In collaboration with a major automotive manufacturer, we are using computational simulations of in-cylinder combustion to understand the multi-scale nonlinear physics of the dilute stability limit. Because some key features of dilute combustion can take thousands of successive cycles to develop, the computation time involved in using complex models to simulate these effects has limited industrys ability to exploit simulations in optimizing advanced engines. We describe a novel approach for utilizing parallel computations to reveal long-timescale features of dilute combustion without the need to simulate many successive engine cycles in series. Our approach relies on carefully guided, concurrent, single-cycle simulationsmore » to create metamodels that preserve the long-timescale features of interest. We use a simplified combustion model to develop and demonstrate our strategy for adaptively guiding the concurrent simulations to generate metamodels. We next will implement this strategy with higher-fidelity, multi-scale combustion models on large computing facilities to generate more refined metamodels. The refined metamodels can then be used to accelerate engine development because of their efficiency. Similar approaches might also be used for rapidly exploring the dynamics of other complex multi-scale systems that evolve with serial dependency on time.« less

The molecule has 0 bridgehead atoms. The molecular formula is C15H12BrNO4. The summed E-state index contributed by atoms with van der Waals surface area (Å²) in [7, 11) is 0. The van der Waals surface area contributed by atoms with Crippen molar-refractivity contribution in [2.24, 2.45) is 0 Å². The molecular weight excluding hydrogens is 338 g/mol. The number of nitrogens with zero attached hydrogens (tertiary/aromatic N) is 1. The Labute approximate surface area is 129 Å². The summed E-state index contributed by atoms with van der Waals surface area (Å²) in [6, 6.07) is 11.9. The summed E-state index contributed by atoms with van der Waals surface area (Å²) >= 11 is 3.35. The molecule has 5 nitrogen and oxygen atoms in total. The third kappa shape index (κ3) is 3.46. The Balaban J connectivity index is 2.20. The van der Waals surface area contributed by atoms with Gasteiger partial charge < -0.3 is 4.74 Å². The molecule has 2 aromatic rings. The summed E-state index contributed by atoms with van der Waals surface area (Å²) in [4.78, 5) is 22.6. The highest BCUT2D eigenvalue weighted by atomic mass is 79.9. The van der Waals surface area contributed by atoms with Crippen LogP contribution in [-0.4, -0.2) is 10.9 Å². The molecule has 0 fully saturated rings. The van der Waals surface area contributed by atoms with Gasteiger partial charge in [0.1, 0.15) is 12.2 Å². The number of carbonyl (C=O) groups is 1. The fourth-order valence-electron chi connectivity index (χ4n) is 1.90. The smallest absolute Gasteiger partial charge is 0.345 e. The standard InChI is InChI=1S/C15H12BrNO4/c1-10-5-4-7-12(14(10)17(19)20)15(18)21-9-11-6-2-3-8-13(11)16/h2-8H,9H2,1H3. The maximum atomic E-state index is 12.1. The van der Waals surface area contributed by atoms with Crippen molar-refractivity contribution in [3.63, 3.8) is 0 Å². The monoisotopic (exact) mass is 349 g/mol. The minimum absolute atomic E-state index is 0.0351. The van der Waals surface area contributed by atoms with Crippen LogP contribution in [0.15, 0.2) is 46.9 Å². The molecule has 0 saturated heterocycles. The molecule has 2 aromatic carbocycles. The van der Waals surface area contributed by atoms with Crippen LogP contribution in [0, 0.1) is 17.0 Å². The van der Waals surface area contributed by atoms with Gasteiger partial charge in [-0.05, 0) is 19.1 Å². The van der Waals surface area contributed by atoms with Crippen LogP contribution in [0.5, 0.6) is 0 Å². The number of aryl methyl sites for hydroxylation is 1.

6. Light-Duty Drive Cycle Simulations of Diesel Engine-Out Exhaust Properties for an RCCI-Enabled Vehicle

    In-cylinder blending of gasoline and diesel fuels to achieve low-temperature reactivity controlled compression ignition (RCCI) can reduce NOx and PM emissions while maintaining or improving brake thermal efficiency compared to conventional diesel combustion (CDC). Moreover, the dual-fueling RCCI is able to achieve these benefits by tailoring combustion reactivity over a wider range of engine operation than is possible with a single fuel. However, the currently demonstrated range of stable RCCI combustion just covers a portion of the engine speed-load range required in several light-duty drive cycles. This means that engines must switch from RCCI to CDC when speed and loadmore » fall outside of the stable RCCI range. In this study we investigated the impact of RCCI as it has recently been demonstrated on practical engine-out exhaust temperature and emissions by simulating a multi-mode RCCI-enabled vehicle operating over two urban and two highway driving cycles. To implement our simulations, we employed experimental engine maps for a multi-mode RCCI/CDC engine combined with a standard mid-size, automatic transmission, passenger vehicle in the Autonomie vehicle simulation platform. Our results include both detailed transient and cycle-averaged engine exhaust temperature and emissions for each case, and we note the potential implications of the modified exhaust properties on catalytic emissions control and utilization of waste heat recovery on future RCCI-enabled vehicles.« less